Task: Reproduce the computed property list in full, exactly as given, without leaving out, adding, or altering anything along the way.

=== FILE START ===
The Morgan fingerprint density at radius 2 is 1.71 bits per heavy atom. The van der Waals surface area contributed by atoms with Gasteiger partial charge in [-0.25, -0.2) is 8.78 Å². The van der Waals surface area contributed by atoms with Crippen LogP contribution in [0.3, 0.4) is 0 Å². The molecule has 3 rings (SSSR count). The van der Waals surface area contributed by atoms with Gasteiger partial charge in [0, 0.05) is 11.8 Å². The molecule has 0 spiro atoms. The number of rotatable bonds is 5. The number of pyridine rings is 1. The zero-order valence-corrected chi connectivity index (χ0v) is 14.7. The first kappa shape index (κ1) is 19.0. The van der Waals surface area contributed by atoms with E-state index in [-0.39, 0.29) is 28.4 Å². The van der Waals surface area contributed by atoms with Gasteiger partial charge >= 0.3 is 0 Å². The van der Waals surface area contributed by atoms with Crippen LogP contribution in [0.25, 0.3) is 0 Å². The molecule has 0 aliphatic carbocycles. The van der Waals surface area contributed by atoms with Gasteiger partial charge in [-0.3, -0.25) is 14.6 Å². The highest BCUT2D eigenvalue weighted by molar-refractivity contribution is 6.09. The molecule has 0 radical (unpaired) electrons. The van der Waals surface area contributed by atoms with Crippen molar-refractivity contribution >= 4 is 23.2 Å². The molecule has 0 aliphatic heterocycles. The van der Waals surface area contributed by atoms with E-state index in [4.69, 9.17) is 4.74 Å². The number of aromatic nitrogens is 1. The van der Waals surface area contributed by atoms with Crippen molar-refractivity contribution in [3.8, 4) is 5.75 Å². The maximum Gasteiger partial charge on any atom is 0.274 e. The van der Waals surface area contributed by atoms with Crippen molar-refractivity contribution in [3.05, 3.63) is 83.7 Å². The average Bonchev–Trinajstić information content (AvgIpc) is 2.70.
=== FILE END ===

The Morgan fingerprint density at radius 2 is 1.71 bits per heavy atom. The van der Waals surface area contributed by atoms with Gasteiger partial charge in [-0.25, -0.2) is 8.78 Å². The van der Waals surface area contributed by atoms with Crippen LogP contribution in [0.3, 0.4) is 0 Å². The molecule has 3 rings (SSSR count). The van der Waals surface area contributed by atoms with Gasteiger partial charge in [0, 0.05) is 11.8 Å². The molecule has 0 spiro atoms. The number of rotatable bonds is 5. The number of pyridine rings is 1. The zero-order valence-corrected chi connectivity index (χ0v) is 14.7. The first kappa shape index (κ1) is 19.0. The van der Waals surface area contributed by atoms with E-state index in [-0.39, 0.29) is 28.4 Å². The van der Waals surface area contributed by atoms with Gasteiger partial charge >= 0.3 is 0 Å². The van der Waals surface area contributed by atoms with Crippen LogP contribution in [0.25, 0.3) is 0 Å². The molecule has 0 aliphatic carbocycles. The van der Waals surface area contributed by atoms with Gasteiger partial charge in [-0.3, -0.25) is 14.6 Å². The highest BCUT2D eigenvalue weighted by molar-refractivity contribution is 6.09. The molecule has 0 radical (unpaired) electrons. The van der Waals surface area contributed by atoms with Crippen molar-refractivity contribution >= 4 is 23.2 Å². The molecule has 0 aliphatic heterocycles. The van der Waals surface area contributed by atoms with E-state index in [4.69, 9.17) is 4.74 Å². The number of aromatic nitrogens is 1. The van der Waals surface area contributed by atoms with Crippen molar-refractivity contribution in [3.8, 4) is 5.75 Å². The maximum Gasteiger partial charge on any atom is 0.274 e. The van der Waals surface area contributed by atoms with Crippen molar-refractivity contribution in [3.05, 3.63) is 83.7 Å². The average Bonchev–Trinajstić information content (AvgIpc) is 2.70.